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Uzbekistan19 April 2005

Young independent journalist faces up to 20 years in prison

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(JPEG) Reporters Without Borders today condemned the arrest of Sabirjon Yakubov (picture), a 22-year-old journalist with the independent weekly Hurriyat ("Freedom"), on 11 April in Tashkent on charges of "infringing the constitutional order" and belonging to an "extremist" religious organization.

"We deplore the arbitrary nature of this arrest of a young independent journalist who was just doing his job and who is being accused without any evidence of belonging to an extremist group," Reporters Without Borders said. "It will be an outrage if he gets a long prison sentence just for reporting something that displeases the Uzbek authorities."

According to the law, he faces a possible sentence of between three and 15 years in prison but, as he was arrested in the company of other persons, the sentence could rise to as much as 20 years in prison, said Ruslan Sharipov, a former dissident journalist now living in exile in the United States.

Charged under article 159 of the criminal code, Yakubov is currently being held in an interior ministry detention centre in Tashkent but should be transferred to Tashkent prison on 21 April at the latest.

His colleagues say the real reason for his arrest was an article he wrote on 16 March about the implication of senior Ukrainian officials in the 2000 murder of journalist Georgy Gongadze and how this was a contributing factor in Ukraine’s "orange revolution" at the end of last year. The article also accused the United States of reining in its human rights monitoring in Uzbekistan after being able to install an air base in the south of the country in 2001 on President Islam Karimov’s invitation.

Staff at Hurriyat voiced surprise at his arrest, describing the young graduate of Tashkent university’s journalism school as being especially moderate in his approach to Muslim philosophy, in which he has specialized.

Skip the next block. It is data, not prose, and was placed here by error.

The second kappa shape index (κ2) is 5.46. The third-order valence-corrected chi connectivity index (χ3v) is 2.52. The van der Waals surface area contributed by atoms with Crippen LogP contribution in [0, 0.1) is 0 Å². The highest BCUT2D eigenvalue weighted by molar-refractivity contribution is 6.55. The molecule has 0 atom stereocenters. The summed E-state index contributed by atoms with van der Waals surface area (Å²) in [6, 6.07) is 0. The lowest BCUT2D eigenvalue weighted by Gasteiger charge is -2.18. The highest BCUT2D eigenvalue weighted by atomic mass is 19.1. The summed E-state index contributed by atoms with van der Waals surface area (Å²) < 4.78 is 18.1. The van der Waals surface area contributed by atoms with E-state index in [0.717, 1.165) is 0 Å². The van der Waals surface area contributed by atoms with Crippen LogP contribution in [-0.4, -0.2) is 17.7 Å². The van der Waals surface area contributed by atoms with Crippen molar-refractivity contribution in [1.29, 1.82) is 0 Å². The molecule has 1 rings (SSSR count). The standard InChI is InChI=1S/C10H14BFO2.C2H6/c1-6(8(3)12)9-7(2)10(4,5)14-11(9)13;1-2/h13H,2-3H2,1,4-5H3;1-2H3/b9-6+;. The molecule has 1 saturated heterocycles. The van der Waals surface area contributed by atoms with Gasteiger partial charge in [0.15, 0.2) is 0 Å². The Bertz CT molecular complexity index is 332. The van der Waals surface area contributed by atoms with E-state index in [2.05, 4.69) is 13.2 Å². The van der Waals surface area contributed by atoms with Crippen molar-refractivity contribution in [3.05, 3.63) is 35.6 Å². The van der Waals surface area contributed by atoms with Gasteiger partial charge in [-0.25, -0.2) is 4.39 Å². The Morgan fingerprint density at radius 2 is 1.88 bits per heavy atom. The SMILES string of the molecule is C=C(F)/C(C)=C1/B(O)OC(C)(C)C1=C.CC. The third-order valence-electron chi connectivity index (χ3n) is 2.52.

"It is astonishing that a journalist who has written dozens of articles about the dangers of Islamic fundamentalism should be accused of belonging to an extremist religious group," one of his colleagues, Alimar Donanayev, told Reporters Without Borders. "If he does get a long prison sentence, all the journalists will rise up in protest against this arbitrary arrest and will demonstrate," he added.

Born in Margilan (in the Ferghana region), Yakubov has written for Hurriyat since 2001. When he was a student, his teachers recommended him to President Karimov for a scholarship.

Article 159 of the criminal code is often used by the authorities as a way to silence dissent. Yakubov’s arrest recalls that of Hurriyat contributor Gayrat Mehliboyev, who was arrested in 2003 and was sentenced to seven years in prison for "violation of the constitutional order" and "participation in an extremist religious organization."

The www.centrasia.org website quoted a police source on 15 April as saying there is a list of journalists who are under government surveillance. The interior ministry issued an immediate denial.




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